Job burnout

By Dr. Marie Hartwell-Walker

I’m an Air Force veteran…separated from service in ’95 honorably. Since ’95,I’ve been through 14 jobs all told(9 welding,1 maintenance and 4 odd jobs for cash).I liked the Air Force(welding/machinist)job and a Mining Machinery job the best…I’ve been released from probation during the maintenance job and fired from a welding job two years ago over a dispute with the boss about timliness/quality of my work(which he was becoming more critical about). Most jobs I’ve been laid off from;however three weeks ago I was laid off from my last job after an anger episode I displayed after a project I was working on needed rework when I made a mistake due to not understanding what was to be done.

My last boss and most of my supervisors agreed that I do good work overall(I hold a welding certificate from the state of Illinois and Missouri),but I’ feeling increasingly resentful towards my career field due to lack of work,layoffs,minimal pay/benefits when I’m working,ill equipped shops,a**hole type coworkers/supers at some jobs,etc.

My wife is going through stressful times trying to help/care for her mother,who has some form of dementia and is incooperative and combative in some instances….and our 16 year old son is having trouble in/with school. All of this adds up to some hard times emotionally/mentally for me and all of us. I myself have noticed I’m getting a “shorter fuse” so to speak with my job issues..and I don’t like it.I’m afraid I may already be unemployable since I’ve sent out over two dozen resumes/applications earlier this year and have attended six interviews with no results. Any and all words of wisdom,advice,recommendations,etc. will be much appreciated.Thanks for your help.

A: Sometimes life truly is very unfair. You’ve had a lot heaped on your plate at once. The economy stinks. You wife is probably less able to be supportive right now because she is also trying to care for her mother. And you must both be very worried about how best to help your son.

Part of the problem with jobs may well be the economy. But you also have the integrity to see that you have issues that are contributing to your unsteady employment. I certainly respect that kind of honesty. You can hardly be blamed for being frustrated. But as you well know, how you handle that frustration can either help or hinder your employability.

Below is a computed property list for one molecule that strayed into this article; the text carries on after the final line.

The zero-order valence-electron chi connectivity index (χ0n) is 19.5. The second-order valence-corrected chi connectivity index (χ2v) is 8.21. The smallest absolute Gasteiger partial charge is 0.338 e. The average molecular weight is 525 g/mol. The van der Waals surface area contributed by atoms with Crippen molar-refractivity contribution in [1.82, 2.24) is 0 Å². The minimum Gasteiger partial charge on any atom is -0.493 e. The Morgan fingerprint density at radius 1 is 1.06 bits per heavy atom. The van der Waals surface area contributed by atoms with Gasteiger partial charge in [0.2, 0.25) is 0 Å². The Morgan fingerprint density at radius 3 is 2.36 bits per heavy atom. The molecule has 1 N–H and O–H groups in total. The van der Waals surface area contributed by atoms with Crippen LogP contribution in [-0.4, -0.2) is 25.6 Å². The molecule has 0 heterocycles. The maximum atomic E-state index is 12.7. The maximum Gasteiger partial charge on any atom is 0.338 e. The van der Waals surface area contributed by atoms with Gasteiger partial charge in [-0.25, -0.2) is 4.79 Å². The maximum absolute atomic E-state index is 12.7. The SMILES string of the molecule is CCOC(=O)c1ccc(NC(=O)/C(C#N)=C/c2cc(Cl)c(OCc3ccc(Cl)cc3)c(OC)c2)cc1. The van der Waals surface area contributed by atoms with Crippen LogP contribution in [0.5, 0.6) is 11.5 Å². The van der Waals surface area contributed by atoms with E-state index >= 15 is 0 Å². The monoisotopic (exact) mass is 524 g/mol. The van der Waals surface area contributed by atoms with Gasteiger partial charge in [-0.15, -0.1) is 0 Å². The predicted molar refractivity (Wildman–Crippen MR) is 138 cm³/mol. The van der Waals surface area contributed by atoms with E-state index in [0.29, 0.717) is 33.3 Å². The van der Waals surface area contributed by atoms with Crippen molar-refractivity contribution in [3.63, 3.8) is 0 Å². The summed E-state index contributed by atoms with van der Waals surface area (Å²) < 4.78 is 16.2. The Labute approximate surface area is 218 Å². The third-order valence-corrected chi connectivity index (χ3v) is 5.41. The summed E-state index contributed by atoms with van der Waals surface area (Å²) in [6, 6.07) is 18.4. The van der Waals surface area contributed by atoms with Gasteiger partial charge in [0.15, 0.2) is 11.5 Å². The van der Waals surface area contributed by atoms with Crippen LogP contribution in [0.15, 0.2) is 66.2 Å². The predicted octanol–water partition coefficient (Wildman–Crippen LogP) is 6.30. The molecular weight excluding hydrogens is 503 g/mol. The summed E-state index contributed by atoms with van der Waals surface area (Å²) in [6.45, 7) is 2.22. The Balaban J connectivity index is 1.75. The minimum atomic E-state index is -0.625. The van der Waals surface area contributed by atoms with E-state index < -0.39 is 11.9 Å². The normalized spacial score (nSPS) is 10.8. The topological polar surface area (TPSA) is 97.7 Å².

You enjoy your work. You’re good at it. It’s a testament to your abilities in your trade and your positive social skills that you’ve been hired by so many places. That’s an amazing track record during these hard times. It says to me that you will find more work if you keep at it. You will keep the work if you also do what you need to do now to learn to manage your frustration and retool so you stay competitive.

I wonder if you are taking full advantage of the help available from the VA. You may qualify for educational benefits so that you can add some specialized skills to your resume. Do also check out www.vetjobs.com/ if you haven’t already. Meanwhile, look into whether there is a counseling center (either through the VA or a community clinic) near you where you could get some coaching on how to handle your frustration more productively.

Meeting with your son’s teachers and the school guidance department may give you some direction for how to help your son. Most important of all is to stay involved with your son’s life — both by supporting him in his schoolwork and by making it a point to spend time doing things with him. That lets him know you are in his corner. It might be helpful for you and your son to be more involved in his grandmother’s care. If the family works as a team, no one will feel like their needs are always taking second place to grandmother’s illness and your wife won’t feel like it’s all on her. Finally, many local senior centers have support groups for those who are caregivers of people suffering from dementia. Helping the helper is key to preventing burn out.

As daunting as this whole situation may be, your best bet is to stay active. You have several fronts to manage at once. Take a big step back and make a list of the things you need to do to keep yourself and your family in balance during this difficult time. A plan of action will focus your efforts. Use the period that you’re on unemployment to hone your skills or get some additional training. Show your son that when the going gets tough, the tough get going by using every resource they can find.

I do wish you well.
Dr. Marie

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Last reviewed: By John M. Grohol, Psy.D. on 16 Jan 2011

APA Reference
Hartwell-Walker, D. (2011). Job burnout. Psych Central. Retrieved on October 30, 2014, from http://psychcentral.com/ask-the-therapist/2011/01/16/job-burnout/